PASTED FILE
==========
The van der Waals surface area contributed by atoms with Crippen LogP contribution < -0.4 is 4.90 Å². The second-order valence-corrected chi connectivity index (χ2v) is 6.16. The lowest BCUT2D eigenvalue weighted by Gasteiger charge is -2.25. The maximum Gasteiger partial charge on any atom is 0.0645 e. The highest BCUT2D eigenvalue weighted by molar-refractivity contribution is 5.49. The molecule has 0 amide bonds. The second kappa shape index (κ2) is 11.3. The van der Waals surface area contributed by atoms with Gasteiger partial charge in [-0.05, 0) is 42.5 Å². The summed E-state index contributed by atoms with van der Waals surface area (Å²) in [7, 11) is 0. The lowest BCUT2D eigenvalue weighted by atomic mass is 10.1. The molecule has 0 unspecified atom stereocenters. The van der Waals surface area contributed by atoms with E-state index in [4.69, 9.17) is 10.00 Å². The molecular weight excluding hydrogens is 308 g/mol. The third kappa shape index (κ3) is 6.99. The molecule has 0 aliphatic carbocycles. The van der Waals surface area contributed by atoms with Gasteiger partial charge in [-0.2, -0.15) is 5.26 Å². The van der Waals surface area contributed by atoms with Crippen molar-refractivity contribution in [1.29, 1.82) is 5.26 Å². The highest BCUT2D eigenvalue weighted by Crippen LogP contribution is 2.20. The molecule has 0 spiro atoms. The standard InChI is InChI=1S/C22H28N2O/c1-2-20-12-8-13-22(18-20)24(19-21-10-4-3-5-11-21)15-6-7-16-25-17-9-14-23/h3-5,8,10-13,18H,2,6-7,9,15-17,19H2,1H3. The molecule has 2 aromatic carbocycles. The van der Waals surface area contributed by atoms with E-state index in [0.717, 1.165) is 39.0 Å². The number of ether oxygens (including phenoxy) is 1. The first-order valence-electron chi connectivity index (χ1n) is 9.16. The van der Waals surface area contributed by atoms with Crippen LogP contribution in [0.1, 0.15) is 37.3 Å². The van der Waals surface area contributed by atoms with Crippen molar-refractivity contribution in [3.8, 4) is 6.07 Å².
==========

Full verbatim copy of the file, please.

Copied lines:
The van der Waals surface area contributed by atoms with Crippen LogP contribution < -0.4 is 4.90 Å². The second-order valence-corrected chi connectivity index (χ2v) is 6.16. The lowest BCUT2D eigenvalue weighted by Gasteiger charge is -2.25. The maximum Gasteiger partial charge on any atom is 0.0645 e. The highest BCUT2D eigenvalue weighted by molar-refractivity contribution is 5.49. The molecule has 0 amide bonds. The second kappa shape index (κ2) is 11.3. The van der Waals surface area contributed by atoms with Gasteiger partial charge in [-0.05, 0) is 42.5 Å². The summed E-state index contributed by atoms with van der Waals surface area (Å²) in [7, 11) is 0. The lowest BCUT2D eigenvalue weighted by atomic mass is 10.1. The molecule has 0 unspecified atom stereocenters. The van der Waals surface area contributed by atoms with E-state index in [4.69, 9.17) is 10.00 Å². The molecular weight excluding hydrogens is 308 g/mol. The third kappa shape index (κ3) is 6.99. The molecule has 0 aliphatic carbocycles. The van der Waals surface area contributed by atoms with Gasteiger partial charge in [-0.2, -0.15) is 5.26 Å². The van der Waals surface area contributed by atoms with Crippen molar-refractivity contribution in [1.29, 1.82) is 5.26 Å². The highest BCUT2D eigenvalue weighted by Crippen LogP contribution is 2.20. The molecule has 0 spiro atoms. The standard InChI is InChI=1S/C22H28N2O/c1-2-20-12-8-13-22(18-20)24(19-21-10-4-3-5-11-21)15-6-7-16-25-17-9-14-23/h3-5,8,10-13,18H,2,6-7,9,15-17,19H2,1H3. The molecule has 2 aromatic carbocycles. The van der Waals surface area contributed by atoms with E-state index in [0.717, 1.165) is 39.0 Å². The number of ether oxygens (including phenoxy) is 1. The first-order valence-electron chi connectivity index (χ1n) is 9.16. The van der Waals surface area contributed by atoms with Crippen LogP contribution in [0.1, 0.15) is 37.3 Å². The van der Waals surface area contributed by atoms with Crippen molar-refractivity contribution in [3.8, 4) is 6.07 Å².